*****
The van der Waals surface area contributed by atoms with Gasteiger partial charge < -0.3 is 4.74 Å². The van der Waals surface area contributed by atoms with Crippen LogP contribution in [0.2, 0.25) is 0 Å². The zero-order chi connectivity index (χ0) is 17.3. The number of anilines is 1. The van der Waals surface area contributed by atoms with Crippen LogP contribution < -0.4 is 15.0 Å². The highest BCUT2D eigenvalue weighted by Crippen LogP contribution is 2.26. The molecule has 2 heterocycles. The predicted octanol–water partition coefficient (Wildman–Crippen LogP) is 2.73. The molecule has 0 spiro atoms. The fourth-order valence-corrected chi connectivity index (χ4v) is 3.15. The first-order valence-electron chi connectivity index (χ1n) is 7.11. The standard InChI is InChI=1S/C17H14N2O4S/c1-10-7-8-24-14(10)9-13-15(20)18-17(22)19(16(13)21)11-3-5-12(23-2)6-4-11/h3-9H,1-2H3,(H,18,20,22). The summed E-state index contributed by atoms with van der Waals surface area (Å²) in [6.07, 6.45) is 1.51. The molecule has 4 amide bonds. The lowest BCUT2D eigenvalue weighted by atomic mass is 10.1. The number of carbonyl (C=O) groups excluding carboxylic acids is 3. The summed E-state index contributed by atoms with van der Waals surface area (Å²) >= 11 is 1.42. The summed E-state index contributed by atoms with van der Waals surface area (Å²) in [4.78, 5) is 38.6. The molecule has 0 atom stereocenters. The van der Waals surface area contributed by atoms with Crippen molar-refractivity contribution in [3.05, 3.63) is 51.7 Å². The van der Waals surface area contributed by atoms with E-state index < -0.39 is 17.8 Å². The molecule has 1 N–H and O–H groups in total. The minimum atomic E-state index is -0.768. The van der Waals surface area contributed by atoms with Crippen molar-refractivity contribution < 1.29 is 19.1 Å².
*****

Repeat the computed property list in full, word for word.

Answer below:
The van der Waals surface area contributed by atoms with Gasteiger partial charge < -0.3 is 4.74 Å². The van der Waals surface area contributed by atoms with Crippen LogP contribution in [0.2, 0.25) is 0 Å². The zero-order chi connectivity index (χ0) is 17.3. The number of anilines is 1. The van der Waals surface area contributed by atoms with Crippen LogP contribution < -0.4 is 15.0 Å². The highest BCUT2D eigenvalue weighted by Crippen LogP contribution is 2.26. The molecule has 2 heterocycles. The predicted octanol–water partition coefficient (Wildman–Crippen LogP) is 2.73. The molecule has 0 spiro atoms. The fourth-order valence-corrected chi connectivity index (χ4v) is 3.15. The first-order valence-electron chi connectivity index (χ1n) is 7.11. The standard InChI is InChI=1S/C17H14N2O4S/c1-10-7-8-24-14(10)9-13-15(20)18-17(22)19(16(13)21)11-3-5-12(23-2)6-4-11/h3-9H,1-2H3,(H,18,20,22). The summed E-state index contributed by atoms with van der Waals surface area (Å²) in [6.07, 6.45) is 1.51. The molecule has 4 amide bonds. The lowest BCUT2D eigenvalue weighted by atomic mass is 10.1. The number of carbonyl (C=O) groups excluding carboxylic acids is 3. The summed E-state index contributed by atoms with van der Waals surface area (Å²) >= 11 is 1.42. The summed E-state index contributed by atoms with van der Waals surface area (Å²) in [4.78, 5) is 38.6. The molecule has 0 atom stereocenters. The van der Waals surface area contributed by atoms with Crippen molar-refractivity contribution in [3.05, 3.63) is 51.7 Å². The van der Waals surface area contributed by atoms with E-state index < -0.39 is 17.8 Å². The molecule has 1 N–H and O–H groups in total. The minimum atomic E-state index is -0.768. The van der Waals surface area contributed by atoms with Crippen molar-refractivity contribution < 1.29 is 19.1 Å².